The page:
South Sudan will be able to resume oil production within three weeks and export no more than a week after that, the oil minister said, after the country reached deals on border security with Sudan. Landlocked South Sudan, which seceded from Sudan in July 2011, closed off its 350,000 barrel-per-day output in January last year in a dispute with Khartoum over how much it should pay to send the oil through Sudanese pipelines to the Red Sea.
Both countries depend heavily on oil for the foreign currency they need to import food and fuel, but disputes over the border and other issues left over from partition have prevented them resuming exports. Sudan's chief negotiator, Idris Mohammed Abdel Gadir, signed a deal with his South Sudanese counterpart Pagan Amum setting out a timeline for the resumption of oil exports after four days of African Union-brokered talks in Addis Ababa.
Former South African president Thabo Mbeki, who has been mediating between the two sides, told reporters they had agreed to order oil companies to restart production within two weeks of "D-Day", given as Sunday, March 10. A copy of the implementation timeline obtained by Reuters confirmed the date. "Resumption of production shall take place as soon as technically feasible," it said.
Speaking to reporters after returning from Addis Ababa, South Sudan's Petroleum and Mining Minister Stephen Dhieu Dau said there were few technical barriers to resuming oil output. "We assume that we will resume as soon as possible," he said, adding it would not take more than three weeks to be able to resume output and no more than 28 days for it to reach the export terminal in Port Sudan.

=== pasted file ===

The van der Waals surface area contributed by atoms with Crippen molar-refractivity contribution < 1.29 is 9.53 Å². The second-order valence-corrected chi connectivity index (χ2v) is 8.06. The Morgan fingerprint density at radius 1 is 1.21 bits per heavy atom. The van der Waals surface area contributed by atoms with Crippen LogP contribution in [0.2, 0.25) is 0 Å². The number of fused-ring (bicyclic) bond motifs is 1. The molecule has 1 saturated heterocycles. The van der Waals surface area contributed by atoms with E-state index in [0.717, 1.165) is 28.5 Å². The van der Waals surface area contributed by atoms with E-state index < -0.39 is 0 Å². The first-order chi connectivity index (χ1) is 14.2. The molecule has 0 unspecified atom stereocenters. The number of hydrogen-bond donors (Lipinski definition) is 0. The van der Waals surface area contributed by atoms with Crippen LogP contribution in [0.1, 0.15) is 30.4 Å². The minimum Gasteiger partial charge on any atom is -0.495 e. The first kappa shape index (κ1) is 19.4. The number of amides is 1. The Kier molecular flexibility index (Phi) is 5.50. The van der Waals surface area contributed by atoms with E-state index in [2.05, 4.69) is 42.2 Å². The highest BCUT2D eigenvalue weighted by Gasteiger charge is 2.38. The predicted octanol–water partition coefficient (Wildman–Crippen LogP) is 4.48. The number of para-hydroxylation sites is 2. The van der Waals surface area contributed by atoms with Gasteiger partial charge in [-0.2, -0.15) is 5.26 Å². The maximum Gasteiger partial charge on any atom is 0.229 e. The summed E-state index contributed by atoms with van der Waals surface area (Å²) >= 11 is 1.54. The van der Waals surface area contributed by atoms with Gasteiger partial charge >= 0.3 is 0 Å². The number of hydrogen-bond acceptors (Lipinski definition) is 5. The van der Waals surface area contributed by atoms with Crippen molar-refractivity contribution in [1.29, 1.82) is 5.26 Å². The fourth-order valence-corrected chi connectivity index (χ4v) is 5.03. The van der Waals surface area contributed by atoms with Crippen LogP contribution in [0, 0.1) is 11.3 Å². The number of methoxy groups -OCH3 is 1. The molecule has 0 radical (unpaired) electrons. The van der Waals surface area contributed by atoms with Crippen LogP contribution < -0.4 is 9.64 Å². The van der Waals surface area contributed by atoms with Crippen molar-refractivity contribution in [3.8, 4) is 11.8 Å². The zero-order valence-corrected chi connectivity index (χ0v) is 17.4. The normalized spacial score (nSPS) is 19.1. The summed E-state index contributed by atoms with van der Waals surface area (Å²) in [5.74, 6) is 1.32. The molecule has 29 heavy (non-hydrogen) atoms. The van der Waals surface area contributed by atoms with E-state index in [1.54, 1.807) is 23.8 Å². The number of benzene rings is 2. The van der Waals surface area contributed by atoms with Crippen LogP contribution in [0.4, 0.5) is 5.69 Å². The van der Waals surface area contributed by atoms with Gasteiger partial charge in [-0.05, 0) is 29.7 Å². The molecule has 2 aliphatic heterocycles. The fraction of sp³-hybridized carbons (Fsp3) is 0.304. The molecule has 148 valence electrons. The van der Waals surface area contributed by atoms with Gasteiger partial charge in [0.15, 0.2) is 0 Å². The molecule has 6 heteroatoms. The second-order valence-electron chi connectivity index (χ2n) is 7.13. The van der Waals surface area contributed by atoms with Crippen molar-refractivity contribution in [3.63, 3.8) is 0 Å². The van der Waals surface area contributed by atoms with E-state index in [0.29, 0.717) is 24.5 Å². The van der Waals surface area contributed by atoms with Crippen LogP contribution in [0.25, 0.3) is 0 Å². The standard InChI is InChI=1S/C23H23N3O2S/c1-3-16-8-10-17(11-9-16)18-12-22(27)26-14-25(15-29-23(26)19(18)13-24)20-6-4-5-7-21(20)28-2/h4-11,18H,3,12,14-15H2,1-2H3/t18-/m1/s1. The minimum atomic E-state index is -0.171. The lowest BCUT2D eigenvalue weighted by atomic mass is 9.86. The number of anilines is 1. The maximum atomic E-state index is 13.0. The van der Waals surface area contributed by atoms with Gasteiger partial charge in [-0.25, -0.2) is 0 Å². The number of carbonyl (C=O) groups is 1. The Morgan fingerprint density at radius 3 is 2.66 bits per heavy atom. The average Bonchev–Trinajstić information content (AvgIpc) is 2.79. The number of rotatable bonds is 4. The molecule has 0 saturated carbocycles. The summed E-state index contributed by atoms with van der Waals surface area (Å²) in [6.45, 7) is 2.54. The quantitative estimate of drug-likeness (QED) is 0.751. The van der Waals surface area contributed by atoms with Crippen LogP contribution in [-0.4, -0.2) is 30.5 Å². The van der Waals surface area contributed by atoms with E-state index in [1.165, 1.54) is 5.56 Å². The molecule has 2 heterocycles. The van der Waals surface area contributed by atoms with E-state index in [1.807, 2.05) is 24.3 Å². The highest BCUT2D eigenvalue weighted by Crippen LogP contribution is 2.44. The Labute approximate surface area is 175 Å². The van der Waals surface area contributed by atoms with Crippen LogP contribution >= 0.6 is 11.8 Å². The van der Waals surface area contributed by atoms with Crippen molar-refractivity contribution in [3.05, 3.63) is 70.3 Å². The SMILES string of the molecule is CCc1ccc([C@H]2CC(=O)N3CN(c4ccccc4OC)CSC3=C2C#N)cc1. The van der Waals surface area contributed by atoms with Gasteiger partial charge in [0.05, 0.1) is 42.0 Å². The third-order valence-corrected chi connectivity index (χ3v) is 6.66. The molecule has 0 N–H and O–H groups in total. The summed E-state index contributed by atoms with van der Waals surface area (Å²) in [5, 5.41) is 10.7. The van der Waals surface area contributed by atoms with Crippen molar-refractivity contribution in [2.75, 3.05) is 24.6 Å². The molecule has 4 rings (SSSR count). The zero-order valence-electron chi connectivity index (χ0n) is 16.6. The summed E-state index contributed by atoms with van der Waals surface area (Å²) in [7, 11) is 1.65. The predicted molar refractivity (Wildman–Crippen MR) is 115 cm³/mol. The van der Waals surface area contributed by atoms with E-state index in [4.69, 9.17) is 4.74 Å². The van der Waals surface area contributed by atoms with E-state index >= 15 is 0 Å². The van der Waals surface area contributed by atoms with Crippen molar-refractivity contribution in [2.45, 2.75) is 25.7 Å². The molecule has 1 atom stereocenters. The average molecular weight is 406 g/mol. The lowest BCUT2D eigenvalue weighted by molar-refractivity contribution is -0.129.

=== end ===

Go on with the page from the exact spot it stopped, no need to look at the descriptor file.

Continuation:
The two former civil war enemies agreed at the talks in the Ethiopian capital on Friday to order the withdrawal of their troops from a demilitarized border zone within a week to ease tensions and open the way to resuming oil exports. South Sudan's president has already given that order, an army spokesman said. The timetable said the redeployment of forces from the border zone should be complete by April 5, and that the two countries should set up a joint committee by March 17 for demarcating the boundary. However, it did not set a date for determining the final status of Abyei, a disputed territory that has been a perennial source of tension between the two sides. An administration and council for the area would be set up by March 17, it said.
Interior ministers from both countries also planned to meet on March 17 to discuss ways of opening up border crossings and easing the movement of citizens between the two countries, Sudan's state news agency SUNA reported. South Sudan accused Khartoum of blocking trade across the roughly 2,000-km (1,250-mile) border ahead of partition. The timeline said the two should immediately start managing a "soft border" that would facilitate movement of people, goods and services.
After teetering on the brink of full-scale conflict in April during the worst border clashes since their split, the two countries agreed in September to set up the buffer zone but did not implement it. Some two million people died in Sudan's decades-long north-south civil war, which ended with a 2005 peace deal that paved the way for the South's secession.
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